In North America, we rely on natural gas to provide the majority of our space and process heat. It is also safe to assert that, in most cases, the next MegaWatt hour will be generated through the combustion of natural gas. For example, 80% of the heat used for food processing is derived from natural gas.
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What is the best path forward to achieve meaningful emissions reductions in the Northwest? Some believe that “electrify everything” is the answer. But the electrification pathway to deep decarbonization carries serious economic and reliability risks, as well as environmental consequences. If you rely on one source for all energy, what happens during outages? What happens during peak cold days in the winter, when demand-response systems and utility-scale power storage systems (i.e. large batteries) cannot sufficiently supplement intermittent production by solar and wind sources?
In today’s blog, we’ll discuss natural demand in the Pacific Northwest.
The overall demand for natural gas in the Pacific Northwest is forecast to grow at nearly the same rate as reported over the last few years: a modest 1.0 percent per year (see forecast demand growth by sector in Table 1). Natural gas as a fuel to generate electricity paces overall expected to increase in regional gas use (see Figure 2), in part due to the retirement of coal generation units in 2021-2022.
In today’s blog, we’re going to focus on the role of natural gas in greenhouse gas emissions in the Pacific Northwest.A better understanding of methane emissions released from natural gas production and delivery systems helps clarify how the proper deployment of natural gas can deliver significant environmental benefits. Let’s take a closer look at the numbers.
In today’s blog, we’ll discuss natural gas pricing.
The commodity cost of natural gas has plummeted with the surge in supply over the last decade (see Figure 1 below), saving Northwest consumers across all economic sectors hundreds of millions of dollars. Commodity prices are expected to remain below $4/Dth through 2050 (see Figure 2). High demand, coupled with infrastructure constraints, may periodically cause short-lived regional price volatility.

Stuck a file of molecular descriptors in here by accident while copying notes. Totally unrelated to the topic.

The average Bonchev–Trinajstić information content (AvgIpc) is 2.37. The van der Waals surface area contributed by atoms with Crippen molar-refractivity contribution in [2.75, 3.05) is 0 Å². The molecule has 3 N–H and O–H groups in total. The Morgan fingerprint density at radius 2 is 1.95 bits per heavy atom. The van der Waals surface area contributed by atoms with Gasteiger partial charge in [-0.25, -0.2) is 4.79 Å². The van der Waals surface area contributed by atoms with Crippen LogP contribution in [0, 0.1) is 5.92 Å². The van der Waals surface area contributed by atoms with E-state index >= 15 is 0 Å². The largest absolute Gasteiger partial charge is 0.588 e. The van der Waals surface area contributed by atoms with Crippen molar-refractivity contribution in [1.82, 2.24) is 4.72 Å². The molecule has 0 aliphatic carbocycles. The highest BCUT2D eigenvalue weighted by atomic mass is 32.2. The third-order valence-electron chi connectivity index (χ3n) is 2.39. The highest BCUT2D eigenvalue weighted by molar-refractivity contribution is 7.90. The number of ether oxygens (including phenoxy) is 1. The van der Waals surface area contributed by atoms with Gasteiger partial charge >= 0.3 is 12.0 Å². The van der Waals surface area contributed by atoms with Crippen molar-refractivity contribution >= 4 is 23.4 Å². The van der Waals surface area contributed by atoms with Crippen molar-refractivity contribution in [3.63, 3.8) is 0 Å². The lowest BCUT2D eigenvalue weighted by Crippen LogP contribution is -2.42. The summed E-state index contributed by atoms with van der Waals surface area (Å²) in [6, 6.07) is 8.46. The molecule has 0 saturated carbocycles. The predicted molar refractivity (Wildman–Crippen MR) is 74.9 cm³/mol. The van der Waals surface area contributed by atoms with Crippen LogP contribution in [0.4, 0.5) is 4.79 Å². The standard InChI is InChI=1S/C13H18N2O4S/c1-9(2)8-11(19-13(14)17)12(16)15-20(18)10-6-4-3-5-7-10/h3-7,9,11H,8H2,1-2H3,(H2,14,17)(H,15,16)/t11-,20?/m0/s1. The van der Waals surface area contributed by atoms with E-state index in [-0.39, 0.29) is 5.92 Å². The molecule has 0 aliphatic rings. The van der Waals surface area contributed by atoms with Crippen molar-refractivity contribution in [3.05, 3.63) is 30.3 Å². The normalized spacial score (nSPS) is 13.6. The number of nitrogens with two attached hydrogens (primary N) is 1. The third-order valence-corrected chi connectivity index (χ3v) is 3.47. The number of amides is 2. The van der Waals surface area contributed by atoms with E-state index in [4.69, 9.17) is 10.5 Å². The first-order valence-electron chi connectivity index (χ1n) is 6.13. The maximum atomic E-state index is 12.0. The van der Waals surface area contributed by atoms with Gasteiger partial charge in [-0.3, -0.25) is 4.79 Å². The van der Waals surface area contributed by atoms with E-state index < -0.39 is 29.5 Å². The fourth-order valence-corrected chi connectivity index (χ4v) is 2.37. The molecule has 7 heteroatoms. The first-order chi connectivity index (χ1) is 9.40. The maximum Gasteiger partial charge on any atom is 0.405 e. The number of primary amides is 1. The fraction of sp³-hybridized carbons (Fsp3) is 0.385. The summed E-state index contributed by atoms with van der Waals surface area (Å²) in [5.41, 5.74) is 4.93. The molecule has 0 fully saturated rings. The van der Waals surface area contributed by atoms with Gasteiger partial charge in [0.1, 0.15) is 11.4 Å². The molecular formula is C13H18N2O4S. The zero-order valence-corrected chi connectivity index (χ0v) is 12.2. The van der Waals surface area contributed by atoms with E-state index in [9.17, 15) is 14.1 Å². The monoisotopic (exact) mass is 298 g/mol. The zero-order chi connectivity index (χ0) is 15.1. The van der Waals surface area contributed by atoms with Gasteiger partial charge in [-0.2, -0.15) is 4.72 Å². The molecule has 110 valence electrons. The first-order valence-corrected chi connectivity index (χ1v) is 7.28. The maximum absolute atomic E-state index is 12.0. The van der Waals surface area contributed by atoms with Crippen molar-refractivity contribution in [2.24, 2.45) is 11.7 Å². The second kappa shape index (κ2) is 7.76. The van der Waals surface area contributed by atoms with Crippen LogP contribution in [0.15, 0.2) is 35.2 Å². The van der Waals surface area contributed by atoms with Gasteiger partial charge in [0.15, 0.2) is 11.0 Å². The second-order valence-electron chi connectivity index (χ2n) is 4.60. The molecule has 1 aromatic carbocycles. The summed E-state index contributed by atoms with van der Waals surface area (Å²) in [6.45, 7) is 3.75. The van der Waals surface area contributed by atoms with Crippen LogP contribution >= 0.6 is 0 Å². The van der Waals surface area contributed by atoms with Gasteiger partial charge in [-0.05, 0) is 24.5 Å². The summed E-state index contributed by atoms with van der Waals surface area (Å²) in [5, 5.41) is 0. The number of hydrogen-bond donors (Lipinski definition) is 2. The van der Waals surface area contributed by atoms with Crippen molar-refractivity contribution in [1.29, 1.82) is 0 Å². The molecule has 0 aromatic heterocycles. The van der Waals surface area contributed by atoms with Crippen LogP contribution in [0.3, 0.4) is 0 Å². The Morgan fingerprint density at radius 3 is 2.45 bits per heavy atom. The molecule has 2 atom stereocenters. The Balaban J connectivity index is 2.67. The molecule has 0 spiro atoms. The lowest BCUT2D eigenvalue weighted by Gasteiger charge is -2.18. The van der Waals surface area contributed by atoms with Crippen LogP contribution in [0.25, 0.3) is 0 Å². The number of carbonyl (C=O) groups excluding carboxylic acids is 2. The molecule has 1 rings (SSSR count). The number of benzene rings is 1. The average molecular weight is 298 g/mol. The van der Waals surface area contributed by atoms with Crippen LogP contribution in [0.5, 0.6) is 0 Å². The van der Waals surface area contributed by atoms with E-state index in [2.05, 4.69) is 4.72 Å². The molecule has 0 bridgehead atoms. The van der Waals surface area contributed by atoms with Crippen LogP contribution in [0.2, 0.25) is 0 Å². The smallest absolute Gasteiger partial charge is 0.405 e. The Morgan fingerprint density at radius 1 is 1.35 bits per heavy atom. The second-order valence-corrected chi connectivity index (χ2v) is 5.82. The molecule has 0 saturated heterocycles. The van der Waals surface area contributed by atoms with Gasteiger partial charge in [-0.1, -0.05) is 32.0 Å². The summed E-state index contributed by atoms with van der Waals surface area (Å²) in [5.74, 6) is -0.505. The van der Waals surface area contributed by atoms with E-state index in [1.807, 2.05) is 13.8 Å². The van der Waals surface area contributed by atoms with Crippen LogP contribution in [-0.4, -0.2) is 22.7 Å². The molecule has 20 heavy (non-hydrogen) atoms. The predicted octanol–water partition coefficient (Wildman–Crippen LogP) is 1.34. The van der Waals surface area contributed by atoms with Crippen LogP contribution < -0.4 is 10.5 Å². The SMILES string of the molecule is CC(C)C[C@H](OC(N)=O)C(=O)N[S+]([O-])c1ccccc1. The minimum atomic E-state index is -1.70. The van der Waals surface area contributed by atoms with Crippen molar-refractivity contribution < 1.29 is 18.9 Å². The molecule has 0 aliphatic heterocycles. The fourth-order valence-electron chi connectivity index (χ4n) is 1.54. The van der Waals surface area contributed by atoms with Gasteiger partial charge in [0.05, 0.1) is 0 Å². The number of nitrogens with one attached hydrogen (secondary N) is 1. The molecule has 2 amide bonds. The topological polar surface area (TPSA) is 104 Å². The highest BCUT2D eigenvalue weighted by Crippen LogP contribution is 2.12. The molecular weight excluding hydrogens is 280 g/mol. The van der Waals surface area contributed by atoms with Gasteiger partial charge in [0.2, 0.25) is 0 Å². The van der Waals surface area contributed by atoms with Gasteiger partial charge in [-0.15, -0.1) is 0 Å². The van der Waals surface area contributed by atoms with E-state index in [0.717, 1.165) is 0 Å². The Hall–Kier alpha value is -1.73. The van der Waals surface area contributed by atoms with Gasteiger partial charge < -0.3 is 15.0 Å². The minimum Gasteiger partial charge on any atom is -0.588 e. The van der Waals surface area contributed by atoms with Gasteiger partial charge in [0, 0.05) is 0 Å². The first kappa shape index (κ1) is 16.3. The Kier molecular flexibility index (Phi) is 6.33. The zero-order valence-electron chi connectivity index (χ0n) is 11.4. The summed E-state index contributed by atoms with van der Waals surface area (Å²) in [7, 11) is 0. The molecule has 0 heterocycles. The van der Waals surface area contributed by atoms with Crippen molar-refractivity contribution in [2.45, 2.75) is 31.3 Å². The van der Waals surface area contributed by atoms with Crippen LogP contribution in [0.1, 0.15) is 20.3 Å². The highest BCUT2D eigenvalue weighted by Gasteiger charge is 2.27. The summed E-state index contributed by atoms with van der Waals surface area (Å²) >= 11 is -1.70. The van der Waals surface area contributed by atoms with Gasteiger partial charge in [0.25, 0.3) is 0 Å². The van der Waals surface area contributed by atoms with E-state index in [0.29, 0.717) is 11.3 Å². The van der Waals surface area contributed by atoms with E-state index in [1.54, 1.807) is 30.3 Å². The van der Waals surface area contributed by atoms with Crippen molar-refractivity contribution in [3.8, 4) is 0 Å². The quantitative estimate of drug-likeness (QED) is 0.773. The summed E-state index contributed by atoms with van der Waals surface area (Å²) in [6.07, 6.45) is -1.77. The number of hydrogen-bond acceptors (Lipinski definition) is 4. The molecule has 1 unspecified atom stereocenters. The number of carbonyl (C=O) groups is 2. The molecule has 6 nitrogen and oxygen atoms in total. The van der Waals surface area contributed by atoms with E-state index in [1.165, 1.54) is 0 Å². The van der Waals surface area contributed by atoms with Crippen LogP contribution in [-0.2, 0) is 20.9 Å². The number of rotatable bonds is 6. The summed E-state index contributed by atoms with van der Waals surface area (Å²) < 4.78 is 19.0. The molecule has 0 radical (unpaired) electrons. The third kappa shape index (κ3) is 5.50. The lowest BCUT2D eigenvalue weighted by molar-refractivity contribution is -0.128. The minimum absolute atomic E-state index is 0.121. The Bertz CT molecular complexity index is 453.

Natural gas is a crucial part of the Pacific Northwest’s energy mix providing heat and power to 10 million people and more than 300,000 businesses across the region. The direct use of natural gas for cooking, heating, and producing a variety of goods (e.g. toilet paper, cement, steel, glass, french fries, etc.) helps reduce global and regional emissions paving the way to a cleaner environment for future generations.
According to a Hearth, Patio and Barbecue Association survey, 73 percent of Americans will spend their Fourth of July holiday cooking outdoors. And natural gas is by far the most popular type of grill with 64 percent saying that’s their preference over charcoal or electric. Grilling is simply synonymous with the holiday. Whether you’re planning […]
The American Gas Association recently announced a partnership with Food Network star Amber Kelley to highlight natural gas as the tool of choice for chefs everywhere.
The simple turn of a knob on a gas range gives chefs the control they need to make anything they can imagine. There is no other technology that allows the control and high heat content that natural gas offers, and chefs around the world rely on our resource as a critical tool in the cooking craft.
On Thursday, March 22, Governor Jay Inslee signed into law a bill that will encourage the increased production of renewable natural gas (RNG) as an energy source for Washington State. HB 2580 passed the Legislature just hours before the end of legislative session on March 8th. Nearly unanimous legislative backing for the bill signals strong interest in and support for further development and adoption of this renewable energy resource.
Anti-fossil fuel activists like 350.org’s Bill McKibben often pretend the United States can run on 100 percent renewable energy without the use of any traditional fuel sources. McKibben recently wrote in Rolling Stone that “the sundown problem is being solved fast, as batteries are able to store the energy from the morning sun and the wind from a gusty evening to keep the power running overnight.”
McKibben’s claims simply aren’t true though, and preparations for next week’s total solar eclipse illustrate this cold, hard fact.
Because storage technology to allow for solar power to stand alone — even during a brief loss of sunlight — doesn’t currently exist, the solar industry has been actively preparing for how to mitigate the issue in places like sunny California where that industry thrives. The solution? Natural gas.